A Strathearn MSP has highlighted difficulties encountered by flood victims following two devastating incidents in Comrie.
Annabelle Ewing, one of the Mid Scotland and Fife representatives, raised the matter at the Scottish Parliament, where she described it as “an important debate” in the light of the “very significant impact” that dealing with insurance companies can have on victims of flooding.
The village of Comrie suffered two floods last year, one on August 27 and the other on November 19, with the latter resulting in around 150 homes being flooded and more than 200 householders having to be evacuated.
In both instances, the Water of Ruchill burst its banks. As a result, Perth and Kinross Council has begun work on a £1 million flood defence scheme for Comrie.
Ms Ewing emphasised the problems caused by flooding.
“There is not just the horror of the water coming in, as happened in Comrie in August and again, sadly, in November last year,” she said.
“The problem is not just the damage to precious and, in many cases, irreplaceable possessions. It is not just the smell that is left in the house and the dampness that creeps up the wall.
“In the case of the family home, in particular, it is not just the need to evacuate, with the endless months of being relocated, packing and unpacking, being inconvenienced and living out of suitcases, which is especially unsettling for families with children.
“Another absolutely miserable impact in, I believe, far too many cases is the requirement to have constant arguments with the insurance company at a time when people may be vulnerable emotionally when all that people want to do is to secure what they are entitled to under the policy for which, in many cases, they will have already paid handsomely.”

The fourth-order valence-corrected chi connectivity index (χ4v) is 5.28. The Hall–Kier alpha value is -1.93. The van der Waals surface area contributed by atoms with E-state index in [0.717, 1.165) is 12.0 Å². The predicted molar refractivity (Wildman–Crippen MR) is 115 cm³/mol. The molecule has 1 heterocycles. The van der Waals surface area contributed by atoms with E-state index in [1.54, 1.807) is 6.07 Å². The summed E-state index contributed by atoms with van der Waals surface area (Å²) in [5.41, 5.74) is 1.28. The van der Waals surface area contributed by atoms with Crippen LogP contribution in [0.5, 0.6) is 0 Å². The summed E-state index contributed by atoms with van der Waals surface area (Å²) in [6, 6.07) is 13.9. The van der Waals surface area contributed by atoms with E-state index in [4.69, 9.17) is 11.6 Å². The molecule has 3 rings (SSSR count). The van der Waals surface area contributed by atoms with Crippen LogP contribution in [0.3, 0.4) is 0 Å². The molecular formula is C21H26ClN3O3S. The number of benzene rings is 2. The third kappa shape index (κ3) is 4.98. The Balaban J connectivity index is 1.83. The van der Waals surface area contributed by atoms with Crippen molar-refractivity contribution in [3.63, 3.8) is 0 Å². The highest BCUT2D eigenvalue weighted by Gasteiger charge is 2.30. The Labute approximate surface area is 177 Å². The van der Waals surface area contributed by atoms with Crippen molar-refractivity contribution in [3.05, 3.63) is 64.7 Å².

Ms Ewing claimed that “there was considerable room for improvement” regarding Comrie residents’ dealings with insurance firms and that she welcomes the assurance from Paul Wheelhouse, the Environment Minister, who told her he would be speak to the Association of British Insurers (ABI).
“This debate showed that the Scottish Government is willing to listen to, and act on, the actual experiences of communities that have suffered that the processes of the Scottish Parliament are flexible enough to allow an issue like this to be raised,” she added.
A Scottish Government spokesperson commented: “The Environment and Climate Change Minister has met the ABI and others to raise Scottish flood insurance issues, but financial services are currently a reserved matter.
“As a result of the debate, the Minister will be writing to the ABI to ask that they consider using Comrie as a case study on back-to-back flood events and the impact that such events may have on the availability and cost of insurance for residential and business properties.
“In the meantime, the Scottish Government will continue to invest in managing flood risk to deliver a safer, stronger and more secure environment for the people of Scotland and our businesses.”
The council fast-tracked a £1.032 million flood defence scheme, following a report on the August flood. Work has taken place in Comrie to try to prevent future flooding, including building a fence beside the east bank of the River Ruchill to protect pedestrians.
In addition, vegetation has been cleared from the Fey Burn and from the dry side of the small concrete flood mitigation wall. Following the floods in Comrie, 3,000 floodsax and 1,000 sandbags were issued to Comrie Fire Station.